At a very tender age Vyasa gave out to his parents the secret of his life that he should go to the forest and do Akhanda Tapas. His mother at first did not agree, but later gave permission on one important condition that he should appear before her whenever she wished for his presence. This itself shows how far-sighted the parents and the son were. Puranas say that Vyasa took initiation at the hands of his twenty-first Guru, sage Vasudeva. He studied the Shastras under sages Sanaka and Sanandana and others. He arranged the Vedas for the good of mankind and wrote the Brahma Sutras for the quick and easy understanding of the Srutis; he also wrote the Mahabharata to enable women, Sudras and other people of lesser intellect to understand the highest knowledge in the easiest way. Vyasa wrote the eighteen Puranas and established the system of teaching them through Upakhyanas or discourses. In this way, he established the three paths, viz., Karma, Upasana and Jnana. To him is also attributed the fact that he continued the line of his mother and that Dhritarashtra, Pandu and Vidura were his progeny. Vyasa’s last work was the Bhagavata which he undertook at the instigation of Devarshi Narada who once came to him and advised him to write it as, without it, his goal in life would not be reached.

Vyasa is considered by all Hindus as a Chiranjivi, one who is still living and roaming throughout the world for the well-being of his devotees. It is said that he appears to the true and the faithful and that Jagadguru Sankaracharya had his Darshan in the house of sage Mandana Misra and that he appeared to many others as well. Thus, in short, Vyasa lives for the welfare of the world. Let us pray for his blessings on us all and on the whole world.

Everybody knows that there are six important systems of thought developed by our ancients known as the Shad Darshanas or the six orthodox schools of philosophy, viz., Sankhya, Yoga, Nyaya, Vaiseshika, Purva Mimamsa and Uttara Mimamsa or Vedanta. Each system has a different shade of opinion. Later, these thoughts became unwieldy, and to regulate them, the Sutras came into existence. Treatises were written in short aphorisms, called "Sutras" in Sanskrit, meaning clues for memory or aids to long discussions on every topic. In the Padma Purana, the definition of a Sutra is given. It says that a Sutra should be concise and unambiguous; but the brevity was carried to such an extent that the Sutra has become unintelligible and particularly so in the Brahma Sutras. Today we find the same Sutra being interpreted in a dozen ways. The Brahma Sutras written by Vyasa or Badarayana—for that was the name which he possessed in addition—are also known as Vedanta Sutras as they deal with Vedanta only. They are divided into four chapters, each chapter being subdivided again into four sections. It is interesting to note that they begin and end with Sutras which read together mean "the inquiry into the real nature of Brahman has no return", meaning that "going by that way one reaches Immortality and no more returns to the world". About the authorship of these Sutras, tradition attributes it to Vyasa. Sankaracharya, in his Bhashya, refers to Vyasa as the author of the Gita and the Mahabharata, and to Badarayana as the author of the Brahma Sutras. His followers—Vachaspathi, Anandagiri and others—identify the two as one and the same person, while Ramanuja and others attribute the authorship of all three to Vyasa himself. The oldest commentary on the Brahma Sutras is by Sankaracharya; he was later followed by Ramanuja, Vallabha, Nimbarka, Madhva and others who established their own schools of thought. All the five Acharyas mostly agree on two points, viz., (i) that Brahman is the cause of this world and (ii) that knowledge of Brahman leads to final emancipation. But they differ amongst themselves on the nature of this Brahman, the relation between the individual soul and the Supreme Soul, and the condition of the soul in the state of release. According to some, Bhakti and not Jnana, as interpreted by Sankara, is the chief means of attaining liberation.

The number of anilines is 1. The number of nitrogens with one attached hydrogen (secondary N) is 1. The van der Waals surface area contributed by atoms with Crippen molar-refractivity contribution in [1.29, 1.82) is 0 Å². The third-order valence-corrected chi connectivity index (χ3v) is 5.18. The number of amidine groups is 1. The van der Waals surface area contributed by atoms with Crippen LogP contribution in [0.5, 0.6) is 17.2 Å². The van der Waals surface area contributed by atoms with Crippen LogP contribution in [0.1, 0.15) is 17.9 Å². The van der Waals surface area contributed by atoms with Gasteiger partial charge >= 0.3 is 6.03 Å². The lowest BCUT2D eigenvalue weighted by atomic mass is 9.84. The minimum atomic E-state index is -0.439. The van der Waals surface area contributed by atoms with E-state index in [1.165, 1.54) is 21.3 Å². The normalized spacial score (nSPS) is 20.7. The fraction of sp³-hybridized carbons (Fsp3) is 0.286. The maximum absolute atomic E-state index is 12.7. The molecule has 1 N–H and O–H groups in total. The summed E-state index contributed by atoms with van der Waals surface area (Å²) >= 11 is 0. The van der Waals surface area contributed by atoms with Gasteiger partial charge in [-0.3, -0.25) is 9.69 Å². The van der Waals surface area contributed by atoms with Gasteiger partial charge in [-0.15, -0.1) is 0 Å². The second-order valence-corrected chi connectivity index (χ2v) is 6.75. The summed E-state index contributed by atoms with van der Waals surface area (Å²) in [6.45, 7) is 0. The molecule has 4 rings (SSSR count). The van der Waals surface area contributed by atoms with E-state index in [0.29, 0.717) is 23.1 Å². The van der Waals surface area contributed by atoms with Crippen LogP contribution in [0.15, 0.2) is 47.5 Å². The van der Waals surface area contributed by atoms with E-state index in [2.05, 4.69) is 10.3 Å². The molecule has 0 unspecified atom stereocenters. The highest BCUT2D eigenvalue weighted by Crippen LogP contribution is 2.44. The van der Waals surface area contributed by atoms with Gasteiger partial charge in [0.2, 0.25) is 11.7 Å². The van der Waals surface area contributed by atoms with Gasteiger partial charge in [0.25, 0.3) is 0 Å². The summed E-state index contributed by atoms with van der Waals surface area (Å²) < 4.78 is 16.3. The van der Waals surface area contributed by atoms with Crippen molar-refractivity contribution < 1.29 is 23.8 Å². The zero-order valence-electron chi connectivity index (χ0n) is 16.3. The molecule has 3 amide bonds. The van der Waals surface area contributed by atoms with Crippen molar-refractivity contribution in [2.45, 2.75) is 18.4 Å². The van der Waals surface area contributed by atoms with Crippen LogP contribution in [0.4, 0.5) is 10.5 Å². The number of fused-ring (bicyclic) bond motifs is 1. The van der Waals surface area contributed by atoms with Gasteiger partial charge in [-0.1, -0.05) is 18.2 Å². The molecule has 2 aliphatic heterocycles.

Vyasa’s life is a unique example of one born for the dissemination of spiritual knowledge. His writings inspire us and the whole world even to this day. May we all live in the spirit of his writings!

Source : This biography is from the book "Lives of Saints".